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'Which Ban Has Worked In India?': Vaping Association Says Ban On E-Cigarettes Will Affect Health Of Vapers

Vaping is deemed to be “less harmful” than cigarettes as it does not burn tobacco but heats the liquid chemicals into a vapour or steam that a person inhales.

'Which Ban Has Worked In India?': Vaping Association Says Ban On E-Cigarettes Will Affect Health Of Vapers
The ban on vaping will have marginal impact on sale of the product, says Association of Vapers India.
'Which Ban Has Worked In India?': Vaping Association Says Ban On E-Cigarettes Will Affect Health Of Vapers
outlookindia.com
2019-09-18T18:10:27+0530

The ban on vaping announcement by Finance Minister, Nirmala Sitharaman, will have a marginal impact on the sale of the product, with the whole selling infrastructure going underground, says the Association of Vapers India (AVI).

“Which ban has worked in India?” Asks Samrat Chowdhery, Director of AVI, asserting that marijuana has been banned in India for decades, yet the country is the largest consumer of the banned drug in the world. The government has taken a decision to ban vaping “only to help the cigarette industry,” he told Outlook over the phone. He said vaping is far less harmful than cigarettes and was “saving the lives of many youngsters in the country who have been impressing upon to give up smoking.”

He said that 60 countries, including the United Kingdom and the United States, have not thought of banning vaping “even though they are more conscious” of their citizens’ health. “Why has the government not thought about banning cigarettes which kill about 13.5 lakh people in this country? he asks.

Vaping is deemed to be “less harmful” than cigarettes as it does not burn tobacco but heats the liquid chemicals into a vapour or steam that a person inhales. Chowdhery said that the government could have thought of regulating the sector, instead of an outright ban. By this step, it would allow spurious manufacturers to thrive thus affecting the health of vapers. Some may be tempted to go back to cigarettes, he added.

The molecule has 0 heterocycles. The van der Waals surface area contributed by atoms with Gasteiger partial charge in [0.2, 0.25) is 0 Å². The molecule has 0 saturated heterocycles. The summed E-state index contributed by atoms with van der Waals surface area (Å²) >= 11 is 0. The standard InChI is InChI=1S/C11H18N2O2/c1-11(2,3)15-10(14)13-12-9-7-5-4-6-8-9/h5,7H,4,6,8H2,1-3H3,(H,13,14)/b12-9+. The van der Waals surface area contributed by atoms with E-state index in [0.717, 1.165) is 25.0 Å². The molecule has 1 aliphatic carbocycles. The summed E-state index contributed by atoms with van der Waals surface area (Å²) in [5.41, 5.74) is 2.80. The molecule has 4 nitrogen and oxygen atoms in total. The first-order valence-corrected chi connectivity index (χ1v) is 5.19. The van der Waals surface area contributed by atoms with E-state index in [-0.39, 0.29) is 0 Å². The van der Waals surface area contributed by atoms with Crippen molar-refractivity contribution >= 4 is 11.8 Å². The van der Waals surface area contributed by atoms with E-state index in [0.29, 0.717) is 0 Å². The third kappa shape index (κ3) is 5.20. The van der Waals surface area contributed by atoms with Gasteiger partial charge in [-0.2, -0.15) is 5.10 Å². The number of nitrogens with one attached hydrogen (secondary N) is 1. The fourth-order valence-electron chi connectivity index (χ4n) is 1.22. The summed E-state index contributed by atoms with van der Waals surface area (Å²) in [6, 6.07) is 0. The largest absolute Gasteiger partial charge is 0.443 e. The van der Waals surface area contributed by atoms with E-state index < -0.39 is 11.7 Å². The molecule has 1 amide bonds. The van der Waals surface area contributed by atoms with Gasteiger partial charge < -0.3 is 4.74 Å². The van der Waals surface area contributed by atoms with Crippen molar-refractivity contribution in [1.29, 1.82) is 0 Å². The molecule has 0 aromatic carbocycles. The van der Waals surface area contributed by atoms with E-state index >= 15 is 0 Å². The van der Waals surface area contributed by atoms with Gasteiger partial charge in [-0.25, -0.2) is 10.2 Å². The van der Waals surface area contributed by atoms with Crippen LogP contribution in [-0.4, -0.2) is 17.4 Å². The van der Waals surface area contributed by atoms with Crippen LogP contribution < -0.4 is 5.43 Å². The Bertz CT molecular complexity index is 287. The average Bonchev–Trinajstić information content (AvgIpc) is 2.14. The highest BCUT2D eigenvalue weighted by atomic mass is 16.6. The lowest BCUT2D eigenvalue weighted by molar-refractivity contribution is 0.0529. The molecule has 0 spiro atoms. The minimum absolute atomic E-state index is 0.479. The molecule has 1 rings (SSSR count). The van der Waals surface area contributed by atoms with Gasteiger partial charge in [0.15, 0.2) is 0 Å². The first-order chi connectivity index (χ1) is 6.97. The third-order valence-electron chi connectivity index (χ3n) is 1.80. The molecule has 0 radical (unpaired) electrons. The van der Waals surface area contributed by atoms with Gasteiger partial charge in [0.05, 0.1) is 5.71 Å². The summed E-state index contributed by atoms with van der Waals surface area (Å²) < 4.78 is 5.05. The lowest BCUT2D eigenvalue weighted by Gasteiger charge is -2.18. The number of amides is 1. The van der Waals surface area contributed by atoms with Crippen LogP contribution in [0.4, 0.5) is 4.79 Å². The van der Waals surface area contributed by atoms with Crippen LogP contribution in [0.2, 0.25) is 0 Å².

He says there are about 13 lakh vapers in India at present. “They have all been weaned away from killer cigarettes to a better alternative.” Earlier, a Euro Monitor assessment had put the users in India at 6.5 lakh in 2016-17.

On Tuesday, the Confederation of All India Traders (CAIT) had opposed the government’s professed move on vaping. "A complete ban will encourage smuggling and lead to revenue loss for the government. We are, therefore, of the view that e-cigarettes should not be banned and instead rules and regulations be made for its sale," CAIT National Secretary General Praveen Khandelwal said. According to CAIT estimates, there are some 4.5 lakh vendors of vaping devices and refills.

According to a review study on vaping by the Journal of Cancer Clinical Trials in December last year, there are about 75 companies supplying e-cigarettes through online sales but there is no brand in India which manufactures the product, though usage is “more common in adolescents”.

The study, which called for longer-period study on the safety of the vaping devices, said e-cigarette devices were manufactured mainly in China when it was launched in 2007. There are over 466 brands and 7,764 flavours with about 242 flavours being added every month. A single disposable e-cigarette ranges from $6 to $12 (Rs 390-Rs 782) and pre-filled cartridges starter kits usually range around $40 to $60 (Rs 2600-Rs 3900), the study says.

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